You read it first in this week’s The Factory in Guide magazine.

Look fast Meteors—AKA shooting stars—burn different colors depending on the chemicals they contain. A meteor made of mostly calcium will look purple, while one made of magnesium looks green or teal (bluish green). –

You read it first in this week’s The Factory in Guide magazine. 

Have you ever been lucky enough to see a shooting star? How about a meteor? Trick question! They’re the same thing, but you weren’t fooled were you?! While it may feel like a one-in-a-million chance, shooting stars are actually quite a common occurrence. According to a report done by the University of Oregon, roughly 25 million–that’s right! Million!!!–meteors enter our planet’s atmosphere every day. That’s approximately 289 shooting stars every second! Let’s take a few minutes to learn about shooting stars and, just maybe, we’ll learn how to spot them better, too.

So what exactly are shooting stars–or rather, meteors? Well, a meteor is generally a small piece of space debris, usually from a comet or asteroid, that collides with Earth’s atmosphere and burns up. But what causes it to burn? Friction is when one thing rubs against another and encounters resistance. When friction occurs, it can generate a lot of heat. That’s why your hands warm up when you rub them together super fast. Meteors are moving so fast that they encounter air resistance. They are experiencing friction with the air in the atmosphere. Because they are moving so incredibly fast–approximately 44 miles a second!–they generate an extreme amount of heat that incinerates them, resulting in total destruction. 

Sometimes, however, a bigger meteoroid–a meteor that is still up in space–will get caught in the Earth’s gravitational pull. The bigger the meteor is, the more likely it is to survive the trip through the atmosphere and reach Earth’s surface. When this happens, the meteor is then called a meteorite.

So maybe you have seen a meteor, but were you able to tell what color it was? That’s right! Shooting stars can be different colors depending on their elemental makeup. The speed at which they are traveling can also have an effect on their apparent color. Atmospheric atoms–nitrogen and oxygen–when moving quickly around the surface of a meteor will ignite and appear red. The meteor itself may contain different metals like iron, calcium, sodium, and magnesium, with iron being the most common. An iron meteor will give off yellow light. One of calcium will appear purple. A meteor of sodium will look yellowish-orange. And finally, a meteor composed of magnesium will burn a bluish-green color. These aren’t the only metals found within a meteor, but they are the most common and highest concentration by percentage.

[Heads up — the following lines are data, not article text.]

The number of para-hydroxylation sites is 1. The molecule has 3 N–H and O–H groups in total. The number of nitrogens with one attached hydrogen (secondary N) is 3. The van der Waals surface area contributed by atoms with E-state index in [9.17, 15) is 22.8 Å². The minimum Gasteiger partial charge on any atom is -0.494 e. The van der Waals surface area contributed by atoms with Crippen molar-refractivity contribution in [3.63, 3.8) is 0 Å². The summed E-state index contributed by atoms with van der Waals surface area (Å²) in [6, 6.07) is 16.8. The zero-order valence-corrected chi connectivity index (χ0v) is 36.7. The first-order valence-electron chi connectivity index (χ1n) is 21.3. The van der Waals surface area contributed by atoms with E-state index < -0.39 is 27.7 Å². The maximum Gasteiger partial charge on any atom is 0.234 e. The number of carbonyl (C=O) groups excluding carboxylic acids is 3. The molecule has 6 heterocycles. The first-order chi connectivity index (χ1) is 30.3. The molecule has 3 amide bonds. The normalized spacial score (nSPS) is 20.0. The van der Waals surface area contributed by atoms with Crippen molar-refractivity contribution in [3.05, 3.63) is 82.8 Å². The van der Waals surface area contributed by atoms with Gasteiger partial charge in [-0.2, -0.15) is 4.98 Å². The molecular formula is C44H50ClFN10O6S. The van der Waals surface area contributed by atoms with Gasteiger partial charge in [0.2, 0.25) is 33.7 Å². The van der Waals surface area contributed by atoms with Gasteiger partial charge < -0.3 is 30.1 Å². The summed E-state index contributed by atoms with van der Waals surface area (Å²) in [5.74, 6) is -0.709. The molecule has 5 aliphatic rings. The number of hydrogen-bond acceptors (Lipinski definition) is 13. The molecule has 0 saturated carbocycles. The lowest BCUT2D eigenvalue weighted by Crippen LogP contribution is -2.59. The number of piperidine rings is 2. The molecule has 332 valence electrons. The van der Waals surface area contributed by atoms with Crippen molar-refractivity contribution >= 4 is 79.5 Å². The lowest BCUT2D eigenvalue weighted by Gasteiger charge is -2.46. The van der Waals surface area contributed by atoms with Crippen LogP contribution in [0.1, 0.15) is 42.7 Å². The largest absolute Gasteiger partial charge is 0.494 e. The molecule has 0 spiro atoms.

Now for the part you’ve all been waiting for: How to raise your chances of seeing a shooting star. First, wait till it gets dark! The darker the sky is, the easier it will be to see a shooting star, or any star for that matter (minus the sun). It would also help for the clouds to be absent and the moon to be in its new moon phase (when it appears to be missing). Did you know that it is very likely that you live somewhere with light pollution? About 80% of the world’s population lives in areas with skyglow. Cities and towns give off a lot of artificial light that can obscure the brilliant night sky from view, so you will be able to see a lot more if you go somewhere far away from civilization. Check out this link to see the best “Dark Sky” locations.

Another way of raising your chances is to wait for a scheduled meteor shower. There are quite a few different meteor showers that happen every year. The Perseids meteor shower is one of the most popular as it takes place during the whole month of August with its peak occurring August 12-13th. The Geminids is another popular shower with its peak occurring December 13-14th which is in just a few days if you’re reading this post just shortly after its launch date. The Geminids are said to be quite bright, and with the moon being only 1% full on the date this year (2023), I’d highly recommend getting out to enjoy the stars. Remember to look for a place with little cloud cover and light pollution. Also, if it happens to be winter wherever you are during these dates, remember that snow reflects light so it’s even more important to get away from city lights! Happy star gazing!

This reminds me of “The Night the Stars Fell” on November 12-13, 1833. The Leonids shower takes place every year with its peak mid November. That particular year, however, was a night not many would soon forget. With thousands of stars “falling” every hour, many believed that it was the day of the Lord’s judgment. But we know better. In fact, Jesus foretold this occurrence in the gospels of Matthew, Mark, and Luke, quoting from the book of Isaiah, “…All their host shall fall down…” Isaiah 34:4. This was one of the signs Jesus gave that pointed to the soon coming of His return. To read more, check out Matthew 24. NKJV Scripture taken from the New King James Version, Copyright 1982 by Thomas Nelson. Used by permission. All rights reserved.

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